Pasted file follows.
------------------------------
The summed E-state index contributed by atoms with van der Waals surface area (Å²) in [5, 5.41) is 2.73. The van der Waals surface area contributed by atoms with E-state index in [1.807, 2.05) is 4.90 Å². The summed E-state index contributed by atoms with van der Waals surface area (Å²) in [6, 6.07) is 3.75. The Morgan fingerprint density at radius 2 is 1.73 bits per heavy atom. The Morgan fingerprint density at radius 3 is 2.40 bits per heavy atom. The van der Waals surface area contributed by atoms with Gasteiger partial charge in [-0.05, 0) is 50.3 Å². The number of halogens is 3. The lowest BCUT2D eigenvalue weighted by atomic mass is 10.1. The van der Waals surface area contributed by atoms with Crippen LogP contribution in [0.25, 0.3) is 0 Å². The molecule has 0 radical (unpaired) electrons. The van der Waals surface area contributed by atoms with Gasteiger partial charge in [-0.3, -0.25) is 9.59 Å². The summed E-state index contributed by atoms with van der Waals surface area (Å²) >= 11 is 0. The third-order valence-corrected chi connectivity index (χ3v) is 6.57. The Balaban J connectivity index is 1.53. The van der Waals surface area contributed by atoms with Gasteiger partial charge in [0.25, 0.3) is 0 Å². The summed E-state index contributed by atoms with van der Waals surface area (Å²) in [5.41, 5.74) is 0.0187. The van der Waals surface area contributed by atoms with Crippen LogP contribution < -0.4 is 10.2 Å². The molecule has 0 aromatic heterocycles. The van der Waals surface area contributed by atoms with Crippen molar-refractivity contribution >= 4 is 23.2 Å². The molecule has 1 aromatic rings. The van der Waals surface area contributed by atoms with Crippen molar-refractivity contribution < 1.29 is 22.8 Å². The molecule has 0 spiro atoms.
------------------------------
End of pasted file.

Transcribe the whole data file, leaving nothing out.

The summed E-state index contributed by atoms with van der Waals surface area (Å²) in [5, 5.41) is 2.73. The van der Waals surface area contributed by atoms with E-state index in [1.807, 2.05) is 4.90 Å². The summed E-state index contributed by atoms with van der Waals surface area (Å²) in [6, 6.07) is 3.75. The Morgan fingerprint density at radius 2 is 1.73 bits per heavy atom. The Morgan fingerprint density at radius 3 is 2.40 bits per heavy atom. The van der Waals surface area contributed by atoms with Gasteiger partial charge in [-0.05, 0) is 50.3 Å². The number of halogens is 3. The lowest BCUT2D eigenvalue weighted by atomic mass is 10.1. The van der Waals surface area contributed by atoms with Crippen LogP contribution in [0.25, 0.3) is 0 Å². The molecule has 0 radical (unpaired) electrons. The van der Waals surface area contributed by atoms with Gasteiger partial charge in [-0.3, -0.25) is 9.59 Å². The summed E-state index contributed by atoms with van der Waals surface area (Å²) >= 11 is 0. The third-order valence-corrected chi connectivity index (χ3v) is 6.57. The Balaban J connectivity index is 1.53. The van der Waals surface area contributed by atoms with Gasteiger partial charge in [0.25, 0.3) is 0 Å². The summed E-state index contributed by atoms with van der Waals surface area (Å²) in [5.41, 5.74) is 0.0187. The van der Waals surface area contributed by atoms with Crippen LogP contribution < -0.4 is 10.2 Å². The molecule has 0 aromatic heterocycles. The van der Waals surface area contributed by atoms with Crippen molar-refractivity contribution >= 4 is 23.2 Å². The molecule has 1 aromatic rings. The van der Waals surface area contributed by atoms with Crippen molar-refractivity contribution < 1.29 is 22.8 Å². The molecule has 0 spiro atoms.